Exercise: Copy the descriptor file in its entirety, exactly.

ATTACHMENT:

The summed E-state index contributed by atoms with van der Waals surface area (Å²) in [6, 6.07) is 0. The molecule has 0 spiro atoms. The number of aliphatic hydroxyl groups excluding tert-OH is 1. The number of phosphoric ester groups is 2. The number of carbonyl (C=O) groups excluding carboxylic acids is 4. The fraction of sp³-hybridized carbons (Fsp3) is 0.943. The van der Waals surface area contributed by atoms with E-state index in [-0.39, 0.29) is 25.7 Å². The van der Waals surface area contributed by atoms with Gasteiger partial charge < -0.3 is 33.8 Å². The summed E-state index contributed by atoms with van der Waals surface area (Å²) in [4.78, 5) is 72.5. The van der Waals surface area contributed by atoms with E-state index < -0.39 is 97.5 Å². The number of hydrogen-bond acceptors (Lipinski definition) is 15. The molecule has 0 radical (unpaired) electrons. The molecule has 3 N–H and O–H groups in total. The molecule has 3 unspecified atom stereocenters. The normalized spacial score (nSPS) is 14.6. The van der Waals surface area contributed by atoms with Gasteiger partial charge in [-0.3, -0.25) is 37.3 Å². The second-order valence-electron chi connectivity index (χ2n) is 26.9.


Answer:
The summed E-state index contributed by atoms with van der Waals surface area (Å²) in [6, 6.07) is 0. The molecule has 0 spiro atoms. The number of aliphatic hydroxyl groups excluding tert-OH is 1. The number of phosphoric ester groups is 2. The number of carbonyl (C=O) groups excluding carboxylic acids is 4. The fraction of sp³-hybridized carbons (Fsp3) is 0.943. The van der Waals surface area contributed by atoms with E-state index in [-0.39, 0.29) is 25.7 Å². The van der Waals surface area contributed by atoms with Gasteiger partial charge < -0.3 is 33.8 Å². The summed E-state index contributed by atoms with van der Waals surface area (Å²) in [4.78, 5) is 72.5. The van der Waals surface area contributed by atoms with E-state index < -0.39 is 97.5 Å². The number of hydrogen-bond acceptors (Lipinski definition) is 15. The molecule has 0 radical (unpaired) electrons. The molecule has 3 N–H and O–H groups in total. The molecule has 3 unspecified atom stereocenters. The normalized spacial score (nSPS) is 14.6. The van der Waals surface area contributed by atoms with Gasteiger partial charge in [-0.3, -0.25) is 37.3 Å². The second-order valence-electron chi connectivity index (χ2n) is 26.9.